Unfortunately they are very few and far between. They need to be encouraged. The
benefits in terms of not just carbon alternate efficiency, but in crude tenant satisfaction with
the building, need to be logged, monitored and presented in the way that letting agents and
the speculative building industry in the UK will appreciate. That is quite a difficult trick to
pull.

The possibility here in London, where there are some extremely high profile companies, to
take the initiative and work with the low carbon innovation programme and the others, to
demonstrate top quality low carbon buildings. We would be very interested to pursue that.

Slide 10 - Carbon Finance
Carbon finance I mentioned a little bit earlier. The equity gap is also quite interesting in
terms of scale of activity. I just draw your attention again to the bottom point. We’re
looking to go from 250k upwards. There is a gap in terms of availability of venture capital,
and there is a gap in terms of the conception of the size of project that is relevant to low
carbon technologies. It is in this general area, £1/4 to £11/2bn, that certainly we feel can
be material. Other venture capital companies will make their own assessments of the scale
and size of the project. Unfortunately they are very few and far between.

Slide 11 - LCTA 2002
I mentioned the importance of capacity building and training. Just let me mention this very
briefly as we look at the last slide. We have just carried out an assessment of 50 or so low
carbon technologies. You can get the actual hard copy from The Carbon Trust. It divides
those 50 or so technologies into four bands. The “focus area” are the ones where we
obviously will be focusing on. The “consider” ones are where we think there will be the
potential of technological improvement, therefore promoting those technologies into the
“focus” category. The “review periodically” are the ones where we in The Carbon Trust feel
that our own resources are not going to be material; we won’t have the kind of impact that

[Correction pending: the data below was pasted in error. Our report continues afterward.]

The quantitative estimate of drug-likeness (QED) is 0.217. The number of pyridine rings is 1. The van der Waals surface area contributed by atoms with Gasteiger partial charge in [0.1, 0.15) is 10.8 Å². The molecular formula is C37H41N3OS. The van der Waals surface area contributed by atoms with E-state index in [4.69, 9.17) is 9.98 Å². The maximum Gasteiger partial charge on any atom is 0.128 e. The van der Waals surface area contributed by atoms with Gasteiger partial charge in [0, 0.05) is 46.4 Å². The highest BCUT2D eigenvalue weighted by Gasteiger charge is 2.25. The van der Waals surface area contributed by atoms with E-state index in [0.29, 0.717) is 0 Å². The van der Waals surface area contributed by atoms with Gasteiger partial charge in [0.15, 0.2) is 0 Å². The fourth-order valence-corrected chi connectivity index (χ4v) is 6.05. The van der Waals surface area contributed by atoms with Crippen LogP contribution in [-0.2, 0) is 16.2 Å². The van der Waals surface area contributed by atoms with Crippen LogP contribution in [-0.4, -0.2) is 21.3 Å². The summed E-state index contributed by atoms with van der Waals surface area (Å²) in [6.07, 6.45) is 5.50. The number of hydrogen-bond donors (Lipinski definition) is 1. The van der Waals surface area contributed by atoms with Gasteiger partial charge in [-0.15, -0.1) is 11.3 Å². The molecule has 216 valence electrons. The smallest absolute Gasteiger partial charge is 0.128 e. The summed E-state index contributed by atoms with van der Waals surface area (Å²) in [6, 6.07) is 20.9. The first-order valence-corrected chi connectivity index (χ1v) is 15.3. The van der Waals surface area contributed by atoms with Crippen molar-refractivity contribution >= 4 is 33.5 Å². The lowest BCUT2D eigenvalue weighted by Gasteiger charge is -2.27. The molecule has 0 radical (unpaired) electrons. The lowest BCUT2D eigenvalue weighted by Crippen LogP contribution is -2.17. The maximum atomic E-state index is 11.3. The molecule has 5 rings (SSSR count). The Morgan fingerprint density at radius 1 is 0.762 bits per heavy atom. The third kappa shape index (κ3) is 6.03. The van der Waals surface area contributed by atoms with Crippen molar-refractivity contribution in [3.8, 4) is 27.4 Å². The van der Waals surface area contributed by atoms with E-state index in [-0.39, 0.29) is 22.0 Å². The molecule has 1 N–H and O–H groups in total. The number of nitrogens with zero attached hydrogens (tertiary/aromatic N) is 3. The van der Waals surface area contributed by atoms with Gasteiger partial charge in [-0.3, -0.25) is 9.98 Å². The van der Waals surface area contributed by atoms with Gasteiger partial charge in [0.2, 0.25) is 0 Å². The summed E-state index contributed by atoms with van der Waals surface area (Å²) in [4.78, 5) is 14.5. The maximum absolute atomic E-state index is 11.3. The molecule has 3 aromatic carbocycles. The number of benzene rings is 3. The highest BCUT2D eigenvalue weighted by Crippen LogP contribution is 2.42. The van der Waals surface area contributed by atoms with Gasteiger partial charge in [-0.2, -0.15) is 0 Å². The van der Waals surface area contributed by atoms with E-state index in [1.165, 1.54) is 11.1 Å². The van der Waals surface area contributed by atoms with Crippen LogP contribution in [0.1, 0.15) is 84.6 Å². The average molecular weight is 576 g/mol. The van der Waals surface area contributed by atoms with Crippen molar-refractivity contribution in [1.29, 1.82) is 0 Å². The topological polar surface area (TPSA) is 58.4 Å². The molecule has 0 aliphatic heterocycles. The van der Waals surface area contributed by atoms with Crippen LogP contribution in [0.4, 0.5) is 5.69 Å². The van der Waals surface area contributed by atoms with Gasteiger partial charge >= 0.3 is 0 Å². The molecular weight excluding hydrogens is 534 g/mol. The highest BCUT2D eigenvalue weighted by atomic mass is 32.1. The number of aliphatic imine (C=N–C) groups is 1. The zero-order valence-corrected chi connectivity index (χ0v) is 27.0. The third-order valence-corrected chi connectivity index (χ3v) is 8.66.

we think we would have on other technologies. The “monitor” again are the ones where we
don’t think they’ll have impact in terms of £1 or £2 million investment project, but there
is, nevertheless, a high carbon saving technology impact.

I think that’s probably the end of my presentation.

The Chair: I would certainly like the Committee to have a copy of that. John Rose…..

John Rose: I think the first point that’s worth making is that our role is actually as
regulator of a scheme, as opposed to a funding body. Broadly speaking, ENTRUST
regulates the Landfill Tax Credit Scheme; a scheme that’s been in existence for six years,
which is about to go through quite radical change, firstly at the end of March and then in
the summer of this year.

Broadly speaking, the scheme can support a number of categories, which contribute towards
the green economy. They vary from the redevelopment of brownfield sites, importantly
projects with more sustainable waste management practices which I’ll come back to in more
detail, to the regeneration of public open spaces, green spaces, et cetera, and the public
buildings that are listed or are of historical interest. It’s quite a wide remit.

The key thing to understand with this scheme is that ENTRUST regulates it. Effectively
our role is to look at organisations and look at projects and judge whether they comply with
the current set of regulations, as opposed to making decisions on which projects are
supported and the value of those projects. And that’s the point I’ll come back to during
questioning, when you’re looking at the pros and cons of such a scheme.

As I mentioned, during the last four to five years, we’ve seen a wide variety of waste-related
projects, which of course will be of interest to this Committee, varying from education,
research and development, dissemination; and within the category of R&D, significantly
everything from pilot R&D practical recycling schemes right the way through to research.

This is about to change, because from the Government’s pre-budget statement, the
Chancellor announced that the waste-related elements of the scheme would be removed
from the scheme as from 31 March of this year. So, again, I think what’s important for the